Only a single sheep IL17RA transcript was identified. The predicted 5′ UTR of the sheep sequence shares 62.5% identity with the 5′ end of the human coding region (BC011624.2). Consequently the predicted sheep protein is only 249 amino acids rather than 866 amino acids of the full length human IL-17RA precursor (NP_055154.3). Two splice variants have been identified in humans, the full length transcript variant 1 (NM_014339.6) of 8607 bp and encoded by 13 exons and the soluble transcript variant 2 (NM_001289905.1) of 8506 bp without exon 11, which encodes the transmembrane domain [43]. However, no functional consequences have been associated with these variations. Sheep IL17RA includes exon 11 and expression is significantly higher in paucibacillary disease in comparison to both multibacillary and uninfected controls. IL-17RA is a component of the receptor (with IL-17RB) for both anti-inflammatory IL-25 and (with IL-17RC) the inflammatory Th17 cytokines IL-17A and IL-17F [44]; and high levels in paucibacillary animals could confirm a role of Th17 in paratuberculosis pathology [10].

The three splice variants of sheep IL17RB are all predicted to encode truncated proteins. IL17RBv2 and v3 encode identical short extracellular proteins that do not contain a transmembrane domain or intracellular region, it is therefore unlikely that they are cellular receptors but may bind and modulate IL-25 activity. The human truncated isoform 2 (Q9NRM) [45] has an unknown function and is produced at very low levels due to a premature stop codon in the mRNA, leading to nonsense-mediated mRNA decay. IL17RBv1 also encodes a truncated protein, with an amino-terminal truncated SEFIR (similar expression to fibroblast growth factor genes and IL-17R) domain and no TRAF6 binding motif. The SEFIR domain mediates protein interactions necessary for receptor signal transduction [46] and TRAF6 binding is essential for IL-25-mediated expression of IL-6 and TGFβ [47].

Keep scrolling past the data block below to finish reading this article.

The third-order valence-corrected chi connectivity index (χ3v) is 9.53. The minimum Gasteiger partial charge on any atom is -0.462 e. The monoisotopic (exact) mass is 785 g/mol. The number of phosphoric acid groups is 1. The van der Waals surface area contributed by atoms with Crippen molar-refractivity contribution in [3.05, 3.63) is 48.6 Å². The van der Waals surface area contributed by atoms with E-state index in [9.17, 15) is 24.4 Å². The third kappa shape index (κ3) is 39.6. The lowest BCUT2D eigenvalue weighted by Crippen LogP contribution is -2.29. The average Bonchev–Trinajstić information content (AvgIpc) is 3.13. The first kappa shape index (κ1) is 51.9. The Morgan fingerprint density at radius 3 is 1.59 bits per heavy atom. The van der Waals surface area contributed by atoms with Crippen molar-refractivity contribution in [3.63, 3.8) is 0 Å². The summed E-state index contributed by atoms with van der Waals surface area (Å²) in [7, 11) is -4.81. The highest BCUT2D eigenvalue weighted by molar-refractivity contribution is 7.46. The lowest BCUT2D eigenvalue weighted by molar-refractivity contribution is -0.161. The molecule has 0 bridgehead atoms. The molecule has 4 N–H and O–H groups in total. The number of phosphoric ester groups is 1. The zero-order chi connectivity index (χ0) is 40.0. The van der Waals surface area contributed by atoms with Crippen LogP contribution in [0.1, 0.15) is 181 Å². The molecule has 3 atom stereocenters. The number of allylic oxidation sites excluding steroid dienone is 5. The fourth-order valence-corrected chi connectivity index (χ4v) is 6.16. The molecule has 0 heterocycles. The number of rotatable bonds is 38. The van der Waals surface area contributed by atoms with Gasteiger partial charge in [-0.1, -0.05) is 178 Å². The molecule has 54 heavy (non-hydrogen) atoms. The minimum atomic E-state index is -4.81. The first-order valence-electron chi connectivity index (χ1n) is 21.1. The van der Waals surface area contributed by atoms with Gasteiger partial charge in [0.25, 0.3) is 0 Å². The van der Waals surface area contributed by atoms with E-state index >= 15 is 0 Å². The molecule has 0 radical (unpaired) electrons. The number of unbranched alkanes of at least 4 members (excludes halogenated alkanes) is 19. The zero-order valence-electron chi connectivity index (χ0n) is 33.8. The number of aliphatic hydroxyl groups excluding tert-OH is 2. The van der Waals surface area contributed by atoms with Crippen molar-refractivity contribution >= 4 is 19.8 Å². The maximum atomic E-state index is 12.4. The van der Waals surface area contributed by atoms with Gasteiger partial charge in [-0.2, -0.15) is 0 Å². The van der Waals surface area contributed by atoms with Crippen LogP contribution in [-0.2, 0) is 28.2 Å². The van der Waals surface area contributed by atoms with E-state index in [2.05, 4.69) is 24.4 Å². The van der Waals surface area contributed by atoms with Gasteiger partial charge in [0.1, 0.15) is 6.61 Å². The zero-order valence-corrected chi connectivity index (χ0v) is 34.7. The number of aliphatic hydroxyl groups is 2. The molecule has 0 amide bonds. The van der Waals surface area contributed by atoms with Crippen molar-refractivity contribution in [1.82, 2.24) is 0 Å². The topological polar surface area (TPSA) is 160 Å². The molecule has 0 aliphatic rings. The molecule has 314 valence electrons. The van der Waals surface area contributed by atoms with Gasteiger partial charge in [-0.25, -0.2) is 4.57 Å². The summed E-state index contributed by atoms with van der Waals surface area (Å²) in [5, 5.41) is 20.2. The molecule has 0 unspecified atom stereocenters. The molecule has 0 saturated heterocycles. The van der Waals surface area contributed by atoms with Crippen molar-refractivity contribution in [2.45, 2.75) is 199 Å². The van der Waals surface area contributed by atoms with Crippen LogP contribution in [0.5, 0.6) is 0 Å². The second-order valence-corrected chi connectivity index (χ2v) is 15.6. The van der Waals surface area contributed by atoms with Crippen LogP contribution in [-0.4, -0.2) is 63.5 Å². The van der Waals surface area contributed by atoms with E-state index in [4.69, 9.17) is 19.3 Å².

Only full length IL17RB was differentially expressed in the paratuberculosis diseased sheep, expression in the ICLN of the multibacillary sheep was significantly greater (2.49-fold, p = 0.04) than in uninfected controls. The levels in paucibacillary and control animals were not significantly different. This argues that IL-25 signalling is playing a role in multibacillary (lepromatous) pathology. IL-25 interaction with IL-17RA/IL-17RB induces the production of the pro-inflammatory cytokines IL-6 and IL-8 by endothelia [48], and IL-4 and IL-13 by T cells [49] leading to the development of Th2-associated pathology [50] especially at mucosal sites.

In conclusion, we have identified transcript variants in sheep of the four genes that make up the receptor complexes of IL-23 and IL-25; two cytokines important for the development of Th1/Th17 and Th2 T cells and in the pathogenesis of inflammatory disease at mucosal surfaces. RT-qPCR analysis of the different variants highlighted the role of the amino-terminal truncated IL12RB1v3 and full length IL17RB in multibacillary pathology; and full length IL17RA in paucibacillary disease. This study of the gene structure, sequence and expression of IL-23 and IL-25 has provided an initial insight into the role of differential T cell activation associated with the two pathological forms of sheep paratuberculosis.

Declarations

Competing interests

The authors declare that they have no competing interests.

Authors’ contributions

JH conceived the study, is the principal investigator and collected the negative control tissues. LN performed most of the experiments including gene cloning, RT-qPCR and the data analysis, and was supervised by JH and RD. AG performed the IS900 PCR. CW performed the post mortems and collected tissues from the diseased animals. FC performed the histopathology and was responsible for disease diagnosis. JH drafted the manuscript. All authors read and approved the final manuscript.

Acknowledgements

We acknowledge the pathology and clinical staff at the Moredun Research Institute. This project was funded by the Biotechnology and Biological Sciences Research Council (BBSRC) Institute Strategic Programme Grant to The Roslin Institute. LN is a BBSRC postgraduate student funded by the Doctoral Training Grant BB/D526245/1.